Douglas has also played linebacker for Largo, a state semifinalist in 2008. However, he hopes to be a defensive end with the Wildcats.
Versatility to his game
"I am going up there as defensive end, but I could play tight end if that does not work out or I could even try linebacker. I have some versatility to my game. That is why I feel like if there needs to be a change in my defense, I can help with that," Douglas said.
He says he ran the 40-yard dash in 4.6 seconds at the start of the season but has reduced his time to 4.56 recently. "I want to get faster before I go, too," he said.
He'll be joining the basketball team after this week's all-star football game and this spring he'll switch from throwing the shot put and discus to running the 200-meter dash, a move that should help his speed even more.
"I have speed and strength. That's why I hope I can challenge for a No. 1 spot next year," Douglas said.
He describes himself as a "high energy player who hates losing." His team lost three games this year — the most any team he has played on has ever lost.
"Me and losing aren't the best of friends. I am not used to that. I am a fierce competitor and have a high energy and passion for the game," he said.
He has a 2.9 grade-point average and will re-take the SAT and ACT in January after barely missing the needed score for freshman eligibility on his first try.
Douglas is not likely to get homesick during his time at Kentucky or have any problem adjusting to the cooler temperatures.
He was born in Connecticut and lived there for 12 years. He lived the next three years in North Carolina before moving to Florida after his freshman year of high school.
"I can play in any climate. I am used to any type of weather," he said.
He may also have another edge on many college freshmen — he can already do his own laundry.
"I grew up with my grandmother, aunt and mother. I can do what I need to do when it comes to laundry," Douglas said. "They are all happy I am going to school within driving distance for them so they can come see me play and follow my dream of playing in the SEC.
"I am excited to have this decision made. It never really bothered me being recruited and dealing with the phone calls. I still take out the garbage and do my chores. Nothing has changed except I know now I have my chance to play in the SEC," he said.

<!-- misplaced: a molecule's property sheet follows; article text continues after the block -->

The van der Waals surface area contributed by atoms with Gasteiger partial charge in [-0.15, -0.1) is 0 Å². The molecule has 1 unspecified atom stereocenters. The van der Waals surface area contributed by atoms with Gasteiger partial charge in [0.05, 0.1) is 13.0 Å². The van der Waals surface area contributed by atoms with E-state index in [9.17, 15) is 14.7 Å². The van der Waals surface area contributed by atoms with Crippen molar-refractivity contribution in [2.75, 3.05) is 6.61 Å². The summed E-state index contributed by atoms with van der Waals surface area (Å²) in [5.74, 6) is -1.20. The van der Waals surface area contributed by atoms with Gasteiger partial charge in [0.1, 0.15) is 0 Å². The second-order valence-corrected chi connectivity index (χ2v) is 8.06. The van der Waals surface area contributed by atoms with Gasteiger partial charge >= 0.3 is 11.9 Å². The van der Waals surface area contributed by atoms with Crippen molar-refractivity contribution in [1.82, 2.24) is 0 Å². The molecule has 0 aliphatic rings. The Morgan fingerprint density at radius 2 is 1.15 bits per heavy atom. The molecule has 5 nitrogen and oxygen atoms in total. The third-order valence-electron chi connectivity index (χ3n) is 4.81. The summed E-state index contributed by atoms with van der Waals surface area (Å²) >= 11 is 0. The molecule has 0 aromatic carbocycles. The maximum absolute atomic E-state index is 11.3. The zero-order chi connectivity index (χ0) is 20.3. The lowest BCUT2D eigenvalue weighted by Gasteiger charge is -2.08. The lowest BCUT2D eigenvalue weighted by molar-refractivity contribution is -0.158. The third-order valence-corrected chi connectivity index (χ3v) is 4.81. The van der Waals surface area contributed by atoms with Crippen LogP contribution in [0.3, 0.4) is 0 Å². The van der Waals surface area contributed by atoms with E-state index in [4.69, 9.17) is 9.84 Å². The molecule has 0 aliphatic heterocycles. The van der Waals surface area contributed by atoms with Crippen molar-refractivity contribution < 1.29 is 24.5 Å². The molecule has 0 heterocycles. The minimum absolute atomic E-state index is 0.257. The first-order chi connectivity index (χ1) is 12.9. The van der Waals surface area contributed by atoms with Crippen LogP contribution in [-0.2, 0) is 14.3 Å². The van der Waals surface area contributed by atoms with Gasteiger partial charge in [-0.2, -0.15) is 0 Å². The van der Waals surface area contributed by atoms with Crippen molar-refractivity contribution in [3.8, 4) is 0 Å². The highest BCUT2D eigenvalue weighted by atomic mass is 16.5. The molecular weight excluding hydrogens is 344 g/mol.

Hartline update: Junior quarterback Mike Hartline, who injured his knee against South Carolina in October, had swelling in his knee Monday after practicing Saturday and Sunday and did not work out.
"We'll have to judge his availability next week when we have four days in a row (Dec. 18-21) and see if that knee settles down or not," Brooks said. "That's the first two days of really good (football) activity he's had, even though he'd been going through treadmill, swim-ex, stairmaster and all that without any setbacks.
"This is the first setback we've had and we'll see if it settles down or whether it will flare up again next week."
Hartline played briefly against Vanderbilt, but that has been it since his injury Oct. 10.
Locke evaluation: Junior running back Derrick Locke, UK's leading rusher, has asked the NFL to evaluate his draft status like Wildcats Micah Johnson, Trevard Lindley and Jeremy Jarmon did last year. He's the only UK player to make the request this season.
Kentucky coach Rich Brooks, a former NFL head coach, would not offer any guesses on what the evaluation might say.
"That's why we do evaluations and send them in. I am not going to give an opinion. I will give one after we get the evaluation back," Brooks said.
Fields out: Freshman redshirt receiver E.J. Fields of Frankfort will not practice this month.
He was injured in the preseason and hoped to be able to participate in UK's bowl game.
""E.J. is not going to be able to practice. He will be down there with the injured players (during practice). He should be able to resume full activity in the middle of January," Brooks said.